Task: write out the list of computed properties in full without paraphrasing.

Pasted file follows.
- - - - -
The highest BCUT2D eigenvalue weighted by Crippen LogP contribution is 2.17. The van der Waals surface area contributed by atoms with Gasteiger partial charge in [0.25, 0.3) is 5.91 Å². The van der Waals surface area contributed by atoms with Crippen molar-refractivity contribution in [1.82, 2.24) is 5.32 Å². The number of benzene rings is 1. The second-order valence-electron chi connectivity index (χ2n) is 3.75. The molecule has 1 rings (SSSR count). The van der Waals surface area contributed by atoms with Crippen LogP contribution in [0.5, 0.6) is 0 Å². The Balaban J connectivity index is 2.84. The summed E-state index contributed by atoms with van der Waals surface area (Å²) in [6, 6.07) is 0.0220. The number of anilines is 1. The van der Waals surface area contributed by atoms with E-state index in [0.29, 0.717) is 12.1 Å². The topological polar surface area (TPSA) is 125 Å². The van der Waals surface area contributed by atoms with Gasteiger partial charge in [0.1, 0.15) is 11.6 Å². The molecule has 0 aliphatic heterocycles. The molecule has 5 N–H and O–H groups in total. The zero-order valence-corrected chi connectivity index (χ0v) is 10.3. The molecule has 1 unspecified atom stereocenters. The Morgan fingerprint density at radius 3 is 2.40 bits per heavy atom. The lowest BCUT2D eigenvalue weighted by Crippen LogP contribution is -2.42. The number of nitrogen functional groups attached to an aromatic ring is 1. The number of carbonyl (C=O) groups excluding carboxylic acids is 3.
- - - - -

The highest BCUT2D eigenvalue weighted by Crippen LogP contribution is 2.17. The van der Waals surface area contributed by atoms with Gasteiger partial charge in [0.25, 0.3) is 5.91 Å². The van der Waals surface area contributed by atoms with Crippen molar-refractivity contribution in [1.82, 2.24) is 5.32 Å². The number of benzene rings is 1. The second-order valence-electron chi connectivity index (χ2n) is 3.75. The molecule has 1 rings (SSSR count). The van der Waals surface area contributed by atoms with Crippen LogP contribution in [0.5, 0.6) is 0 Å². The Balaban J connectivity index is 2.84. The summed E-state index contributed by atoms with van der Waals surface area (Å²) in [6, 6.07) is 0.0220. The number of anilines is 1. The van der Waals surface area contributed by atoms with E-state index in [0.29, 0.717) is 12.1 Å². The topological polar surface area (TPSA) is 125 Å². The van der Waals surface area contributed by atoms with Gasteiger partial charge in [0.1, 0.15) is 11.6 Å². The molecule has 0 aliphatic heterocycles. The molecule has 5 N–H and O–H groups in total. The zero-order valence-corrected chi connectivity index (χ0v) is 10.3. The molecule has 1 unspecified atom stereocenters. The Morgan fingerprint density at radius 3 is 2.40 bits per heavy atom. The lowest BCUT2D eigenvalue weighted by Crippen LogP contribution is -2.42. The number of nitrogen functional groups attached to an aromatic ring is 1. The number of carbonyl (C=O) groups excluding carboxylic acids is 3.